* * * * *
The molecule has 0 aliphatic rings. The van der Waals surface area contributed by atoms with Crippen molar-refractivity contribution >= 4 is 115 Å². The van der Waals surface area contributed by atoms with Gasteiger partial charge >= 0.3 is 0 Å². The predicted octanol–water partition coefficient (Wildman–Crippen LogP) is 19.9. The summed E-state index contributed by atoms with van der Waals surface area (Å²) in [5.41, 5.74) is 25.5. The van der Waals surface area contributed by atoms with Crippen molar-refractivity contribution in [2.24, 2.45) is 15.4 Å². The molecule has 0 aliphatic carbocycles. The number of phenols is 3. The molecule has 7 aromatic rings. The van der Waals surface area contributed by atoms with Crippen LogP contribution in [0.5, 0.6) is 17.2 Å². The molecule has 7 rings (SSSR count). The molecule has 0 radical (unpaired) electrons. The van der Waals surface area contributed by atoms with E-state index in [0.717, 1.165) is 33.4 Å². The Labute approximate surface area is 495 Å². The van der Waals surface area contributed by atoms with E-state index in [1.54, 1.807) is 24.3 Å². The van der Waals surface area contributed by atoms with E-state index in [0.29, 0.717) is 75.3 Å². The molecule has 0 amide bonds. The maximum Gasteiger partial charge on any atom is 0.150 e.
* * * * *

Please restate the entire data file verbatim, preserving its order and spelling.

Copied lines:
The molecule has 0 aliphatic rings. The van der Waals surface area contributed by atoms with Crippen molar-refractivity contribution >= 4 is 115 Å². The van der Waals surface area contributed by atoms with Gasteiger partial charge >= 0.3 is 0 Å². The predicted octanol–water partition coefficient (Wildman–Crippen LogP) is 19.9. The summed E-state index contributed by atoms with van der Waals surface area (Å²) in [5.41, 5.74) is 25.5. The van der Waals surface area contributed by atoms with Crippen molar-refractivity contribution in [2.24, 2.45) is 15.4 Å². The molecule has 0 aliphatic carbocycles. The number of phenols is 3. The molecule has 7 aromatic rings. The van der Waals surface area contributed by atoms with Crippen LogP contribution in [0.5, 0.6) is 17.2 Å². The molecule has 7 rings (SSSR count). The molecule has 0 radical (unpaired) electrons. The van der Waals surface area contributed by atoms with E-state index in [0.717, 1.165) is 33.4 Å². The Labute approximate surface area is 495 Å². The van der Waals surface area contributed by atoms with E-state index in [1.54, 1.807) is 24.3 Å². The van der Waals surface area contributed by atoms with E-state index in [0.29, 0.717) is 75.3 Å². The molecule has 0 amide bonds. The maximum Gasteiger partial charge on any atom is 0.150 e.